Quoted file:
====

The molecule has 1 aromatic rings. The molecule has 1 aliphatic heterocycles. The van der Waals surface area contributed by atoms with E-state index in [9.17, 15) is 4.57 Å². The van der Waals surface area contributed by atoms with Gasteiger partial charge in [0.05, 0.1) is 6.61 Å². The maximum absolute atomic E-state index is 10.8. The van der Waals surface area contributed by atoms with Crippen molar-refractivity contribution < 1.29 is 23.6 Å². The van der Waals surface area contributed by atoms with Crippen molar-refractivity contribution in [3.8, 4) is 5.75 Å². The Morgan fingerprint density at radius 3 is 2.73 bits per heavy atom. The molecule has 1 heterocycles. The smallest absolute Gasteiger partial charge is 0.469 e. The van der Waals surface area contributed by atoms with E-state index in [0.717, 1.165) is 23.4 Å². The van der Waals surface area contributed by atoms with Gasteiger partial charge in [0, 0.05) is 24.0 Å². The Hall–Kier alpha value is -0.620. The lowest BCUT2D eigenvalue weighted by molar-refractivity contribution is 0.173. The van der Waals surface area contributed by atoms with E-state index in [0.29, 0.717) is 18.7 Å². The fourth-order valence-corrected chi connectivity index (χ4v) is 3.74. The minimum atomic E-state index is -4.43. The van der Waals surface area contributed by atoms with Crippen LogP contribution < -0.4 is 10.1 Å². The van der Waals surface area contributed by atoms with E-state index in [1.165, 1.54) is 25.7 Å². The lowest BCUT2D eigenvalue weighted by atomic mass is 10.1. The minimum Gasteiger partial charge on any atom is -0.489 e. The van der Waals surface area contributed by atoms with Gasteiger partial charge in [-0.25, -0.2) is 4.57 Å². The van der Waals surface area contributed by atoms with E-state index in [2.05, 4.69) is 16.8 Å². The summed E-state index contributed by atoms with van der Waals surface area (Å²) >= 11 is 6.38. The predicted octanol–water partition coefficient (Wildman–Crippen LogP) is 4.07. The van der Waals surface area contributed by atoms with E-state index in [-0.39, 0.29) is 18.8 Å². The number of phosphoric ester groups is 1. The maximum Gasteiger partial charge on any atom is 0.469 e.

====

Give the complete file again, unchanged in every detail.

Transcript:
The molecule has 1 aromatic rings. The molecule has 1 aliphatic heterocycles. The van der Waals surface area contributed by atoms with E-state index in [9.17, 15) is 4.57 Å². The van der Waals surface area contributed by atoms with Gasteiger partial charge in [0.05, 0.1) is 6.61 Å². The maximum absolute atomic E-state index is 10.8. The van der Waals surface area contributed by atoms with Crippen molar-refractivity contribution < 1.29 is 23.6 Å². The van der Waals surface area contributed by atoms with Crippen molar-refractivity contribution in [3.8, 4) is 5.75 Å². The Morgan fingerprint density at radius 3 is 2.73 bits per heavy atom. The molecule has 1 heterocycles. The smallest absolute Gasteiger partial charge is 0.469 e. The van der Waals surface area contributed by atoms with E-state index in [0.717, 1.165) is 23.4 Å². The van der Waals surface area contributed by atoms with Gasteiger partial charge in [0, 0.05) is 24.0 Å². The Hall–Kier alpha value is -0.620. The lowest BCUT2D eigenvalue weighted by molar-refractivity contribution is 0.173. The van der Waals surface area contributed by atoms with E-state index in [0.29, 0.717) is 18.7 Å². The fourth-order valence-corrected chi connectivity index (χ4v) is 3.74. The minimum atomic E-state index is -4.43. The van der Waals surface area contributed by atoms with Crippen LogP contribution < -0.4 is 10.1 Å². The van der Waals surface area contributed by atoms with E-state index in [1.165, 1.54) is 25.7 Å². The lowest BCUT2D eigenvalue weighted by atomic mass is 10.1. The minimum Gasteiger partial charge on any atom is -0.489 e. The van der Waals surface area contributed by atoms with Gasteiger partial charge in [-0.25, -0.2) is 4.57 Å². The van der Waals surface area contributed by atoms with E-state index in [2.05, 4.69) is 16.8 Å². The summed E-state index contributed by atoms with van der Waals surface area (Å²) >= 11 is 6.38. The predicted octanol–water partition coefficient (Wildman–Crippen LogP) is 4.07. The van der Waals surface area contributed by atoms with E-state index in [-0.39, 0.29) is 18.8 Å². The number of phosphoric ester groups is 1. The maximum Gasteiger partial charge on any atom is 0.469 e.